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What’s next for the Basketball Africa League?

After a successful inaugural season, BAL president Amadou Fall is feeling positive about the future

While Egypt’s Zamalek celebrated on a stage as the 2021 Basketball Africa League champions, guard Walter Hodge held his Hakeem Olajuwon Award trophy up high and spoke of the promising future of the new league.

“This is the first time that this league is here,” Hodge said on May 30 in Kigali, Rwanda, “and it’s going to be here for a long time.”

Those words from Hodge had to be music to the ears of BAL president Amadou Fall, who presented the MVP trophy. Fall has been at the forefront of the long, trying process to get the league started.

Fall announced the arrival of the BAL on Feb. 16, 2019. The initial expectation was that the inaugural season would include 12 teams from across the continent with games taking place in seven African cities beginning on March 13, 2020. But the coronavirus pandemic altered those plans. The season finally got underway on May 16 with 12 teams playing all games in Kigali.

The BAL included health and safety protocols for every team traveling to Rwanda, based on guidance from the World Health Organization and the Africa Centres for Disease Control and Prevention. Fall said two teams had difficult travel plans because the airports in their countries were not open. Every team was quarantined upon arrival. They also received advice from public health officials and medical experts on hand, including NBA vice president and medical doctor Leroy Sims.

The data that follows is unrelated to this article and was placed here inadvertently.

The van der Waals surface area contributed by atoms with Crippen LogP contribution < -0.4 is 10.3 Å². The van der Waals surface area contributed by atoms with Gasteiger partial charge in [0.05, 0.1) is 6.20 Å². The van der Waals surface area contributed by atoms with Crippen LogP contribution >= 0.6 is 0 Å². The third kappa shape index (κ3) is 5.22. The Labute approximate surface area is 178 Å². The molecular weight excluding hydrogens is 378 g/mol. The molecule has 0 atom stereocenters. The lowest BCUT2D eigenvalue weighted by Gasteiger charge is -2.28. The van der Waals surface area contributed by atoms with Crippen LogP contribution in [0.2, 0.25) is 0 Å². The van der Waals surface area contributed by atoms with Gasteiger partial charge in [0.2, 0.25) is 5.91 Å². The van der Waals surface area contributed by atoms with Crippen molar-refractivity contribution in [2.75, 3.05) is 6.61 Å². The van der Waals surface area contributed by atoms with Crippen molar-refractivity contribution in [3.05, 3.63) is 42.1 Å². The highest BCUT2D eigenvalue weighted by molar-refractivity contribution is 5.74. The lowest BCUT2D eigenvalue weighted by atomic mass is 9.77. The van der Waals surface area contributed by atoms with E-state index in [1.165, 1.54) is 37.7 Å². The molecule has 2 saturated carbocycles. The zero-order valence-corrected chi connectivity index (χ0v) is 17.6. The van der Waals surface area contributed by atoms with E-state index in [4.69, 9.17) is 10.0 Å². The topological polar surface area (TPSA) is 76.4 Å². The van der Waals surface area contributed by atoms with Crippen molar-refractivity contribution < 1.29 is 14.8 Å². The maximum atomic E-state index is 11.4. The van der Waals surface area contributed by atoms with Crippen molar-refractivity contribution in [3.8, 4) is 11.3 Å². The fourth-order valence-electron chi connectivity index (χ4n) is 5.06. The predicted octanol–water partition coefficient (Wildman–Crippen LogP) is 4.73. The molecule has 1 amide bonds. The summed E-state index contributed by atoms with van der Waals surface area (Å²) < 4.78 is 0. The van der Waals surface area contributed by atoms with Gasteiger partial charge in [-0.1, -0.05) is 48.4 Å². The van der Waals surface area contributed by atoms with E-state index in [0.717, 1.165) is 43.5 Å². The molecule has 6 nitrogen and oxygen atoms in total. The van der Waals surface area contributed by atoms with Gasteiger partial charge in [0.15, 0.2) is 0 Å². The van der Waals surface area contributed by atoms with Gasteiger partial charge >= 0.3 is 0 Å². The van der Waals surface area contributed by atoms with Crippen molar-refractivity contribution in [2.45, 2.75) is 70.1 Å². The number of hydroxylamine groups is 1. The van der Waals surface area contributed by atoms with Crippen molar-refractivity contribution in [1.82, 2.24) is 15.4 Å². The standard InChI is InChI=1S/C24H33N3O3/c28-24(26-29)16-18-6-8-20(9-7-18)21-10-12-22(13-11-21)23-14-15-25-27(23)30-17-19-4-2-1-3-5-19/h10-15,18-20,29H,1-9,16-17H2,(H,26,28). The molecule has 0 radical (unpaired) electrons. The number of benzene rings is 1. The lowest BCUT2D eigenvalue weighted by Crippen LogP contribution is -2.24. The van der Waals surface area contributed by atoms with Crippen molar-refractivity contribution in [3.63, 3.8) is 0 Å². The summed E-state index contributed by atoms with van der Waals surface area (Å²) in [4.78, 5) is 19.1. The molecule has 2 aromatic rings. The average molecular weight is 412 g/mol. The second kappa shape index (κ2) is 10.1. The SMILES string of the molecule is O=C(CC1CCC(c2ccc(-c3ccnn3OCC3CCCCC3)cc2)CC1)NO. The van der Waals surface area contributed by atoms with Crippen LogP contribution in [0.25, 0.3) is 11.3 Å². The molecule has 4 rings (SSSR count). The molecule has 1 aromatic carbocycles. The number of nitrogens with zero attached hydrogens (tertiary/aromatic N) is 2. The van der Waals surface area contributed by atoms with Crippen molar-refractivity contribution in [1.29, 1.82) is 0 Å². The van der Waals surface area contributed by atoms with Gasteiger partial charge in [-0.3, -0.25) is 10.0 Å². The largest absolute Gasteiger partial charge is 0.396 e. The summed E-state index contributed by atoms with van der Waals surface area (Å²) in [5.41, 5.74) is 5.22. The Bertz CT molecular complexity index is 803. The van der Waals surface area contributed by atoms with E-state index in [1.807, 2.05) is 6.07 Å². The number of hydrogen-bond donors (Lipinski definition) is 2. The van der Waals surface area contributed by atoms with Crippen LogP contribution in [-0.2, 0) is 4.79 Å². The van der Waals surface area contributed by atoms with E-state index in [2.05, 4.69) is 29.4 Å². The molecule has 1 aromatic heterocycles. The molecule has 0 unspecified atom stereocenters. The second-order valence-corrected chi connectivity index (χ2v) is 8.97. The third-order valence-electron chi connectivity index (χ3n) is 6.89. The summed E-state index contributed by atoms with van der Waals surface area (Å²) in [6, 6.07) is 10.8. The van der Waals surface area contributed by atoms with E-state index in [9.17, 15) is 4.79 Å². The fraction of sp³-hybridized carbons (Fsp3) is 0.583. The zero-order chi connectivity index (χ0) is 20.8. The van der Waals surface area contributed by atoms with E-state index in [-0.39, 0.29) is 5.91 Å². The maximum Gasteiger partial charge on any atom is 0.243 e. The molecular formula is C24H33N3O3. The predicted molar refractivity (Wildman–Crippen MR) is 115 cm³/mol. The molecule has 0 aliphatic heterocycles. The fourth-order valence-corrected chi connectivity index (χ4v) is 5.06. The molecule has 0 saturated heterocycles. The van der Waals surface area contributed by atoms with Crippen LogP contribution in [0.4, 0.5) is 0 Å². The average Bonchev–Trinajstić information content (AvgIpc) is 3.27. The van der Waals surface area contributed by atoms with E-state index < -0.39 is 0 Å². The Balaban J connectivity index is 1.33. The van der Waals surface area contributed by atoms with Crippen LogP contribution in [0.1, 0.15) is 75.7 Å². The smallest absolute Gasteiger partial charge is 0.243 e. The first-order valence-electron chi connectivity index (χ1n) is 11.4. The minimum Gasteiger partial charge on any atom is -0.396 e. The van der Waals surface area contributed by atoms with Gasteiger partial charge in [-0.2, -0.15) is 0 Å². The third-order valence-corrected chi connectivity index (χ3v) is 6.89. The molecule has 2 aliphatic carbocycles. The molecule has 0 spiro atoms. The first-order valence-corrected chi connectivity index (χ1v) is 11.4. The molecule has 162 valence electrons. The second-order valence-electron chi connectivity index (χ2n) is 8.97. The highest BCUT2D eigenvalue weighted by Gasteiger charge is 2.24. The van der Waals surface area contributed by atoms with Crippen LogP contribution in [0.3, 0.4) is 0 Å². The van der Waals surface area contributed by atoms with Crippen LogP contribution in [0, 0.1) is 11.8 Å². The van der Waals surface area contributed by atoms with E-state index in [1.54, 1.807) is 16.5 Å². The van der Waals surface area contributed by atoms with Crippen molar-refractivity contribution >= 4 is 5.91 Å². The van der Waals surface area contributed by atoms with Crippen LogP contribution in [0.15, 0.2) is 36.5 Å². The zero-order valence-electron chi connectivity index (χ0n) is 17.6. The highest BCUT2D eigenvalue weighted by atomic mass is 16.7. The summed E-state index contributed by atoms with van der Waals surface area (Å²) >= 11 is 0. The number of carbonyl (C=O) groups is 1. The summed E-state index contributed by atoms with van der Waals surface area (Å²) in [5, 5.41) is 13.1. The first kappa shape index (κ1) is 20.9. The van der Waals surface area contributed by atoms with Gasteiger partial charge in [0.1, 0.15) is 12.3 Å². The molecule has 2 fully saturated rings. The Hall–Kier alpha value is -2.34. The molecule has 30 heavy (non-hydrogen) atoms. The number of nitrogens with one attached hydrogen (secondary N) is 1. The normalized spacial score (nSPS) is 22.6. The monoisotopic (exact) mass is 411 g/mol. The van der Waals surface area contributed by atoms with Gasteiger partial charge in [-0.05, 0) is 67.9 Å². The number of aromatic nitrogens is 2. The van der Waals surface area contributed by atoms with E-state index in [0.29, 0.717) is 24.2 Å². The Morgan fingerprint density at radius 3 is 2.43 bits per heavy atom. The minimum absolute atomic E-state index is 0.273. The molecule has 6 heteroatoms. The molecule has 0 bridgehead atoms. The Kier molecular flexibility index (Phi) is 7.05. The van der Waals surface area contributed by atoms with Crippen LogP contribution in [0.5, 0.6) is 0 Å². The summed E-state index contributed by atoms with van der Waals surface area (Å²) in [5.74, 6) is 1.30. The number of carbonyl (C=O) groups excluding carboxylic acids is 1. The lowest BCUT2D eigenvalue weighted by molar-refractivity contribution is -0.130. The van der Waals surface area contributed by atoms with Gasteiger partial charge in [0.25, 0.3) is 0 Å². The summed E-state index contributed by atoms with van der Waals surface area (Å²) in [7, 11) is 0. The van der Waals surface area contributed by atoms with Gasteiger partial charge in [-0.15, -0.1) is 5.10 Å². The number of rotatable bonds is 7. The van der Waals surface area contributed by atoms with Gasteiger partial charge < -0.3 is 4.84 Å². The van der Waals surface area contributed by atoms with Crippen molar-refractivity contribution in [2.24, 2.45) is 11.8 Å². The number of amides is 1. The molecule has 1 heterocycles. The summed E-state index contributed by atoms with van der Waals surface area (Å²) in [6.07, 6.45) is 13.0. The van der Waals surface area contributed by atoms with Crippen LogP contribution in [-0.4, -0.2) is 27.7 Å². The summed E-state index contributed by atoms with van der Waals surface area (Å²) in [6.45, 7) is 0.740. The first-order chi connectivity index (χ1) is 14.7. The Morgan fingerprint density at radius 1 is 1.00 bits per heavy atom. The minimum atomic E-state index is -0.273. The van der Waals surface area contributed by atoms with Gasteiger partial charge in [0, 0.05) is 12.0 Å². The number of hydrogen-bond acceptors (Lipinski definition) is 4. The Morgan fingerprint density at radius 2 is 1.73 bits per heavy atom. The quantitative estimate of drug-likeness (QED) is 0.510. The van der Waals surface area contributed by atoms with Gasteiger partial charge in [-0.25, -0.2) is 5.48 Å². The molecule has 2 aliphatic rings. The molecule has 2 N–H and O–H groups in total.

“Obviously, having the opportunity to do something that’s never been done before and especially in a pandemic, there’s a lot of anticipation and it took efforts from really the entire NBA family,” Fall told The Undefeated. “Incredible jobs were done here in Rwanda with the conditions that allow us to implement a very stringent COVID protocol. We were focused on making sure we finished strong. And our goal was to have a successful and safe event, where everybody goes home and just have some safety of everyone involved. And we’ve had some really competitive basketball too. We have reasons to really be superpositive.”

From the first game between the Patriots BBC (Rwanda) and the Rivers Hoopers (Nigeria) on May 16 to Zamalek’s 76-63 championship game win over US Monastir (Tunisia), the BAL had a lot to be proud of in its first season. The talent taking part in the league, mostly players from Africa, was respectable. The BAL also received buzz before its debut because rapper J. Cole was playing for the Patriots BBC in the inaugural game.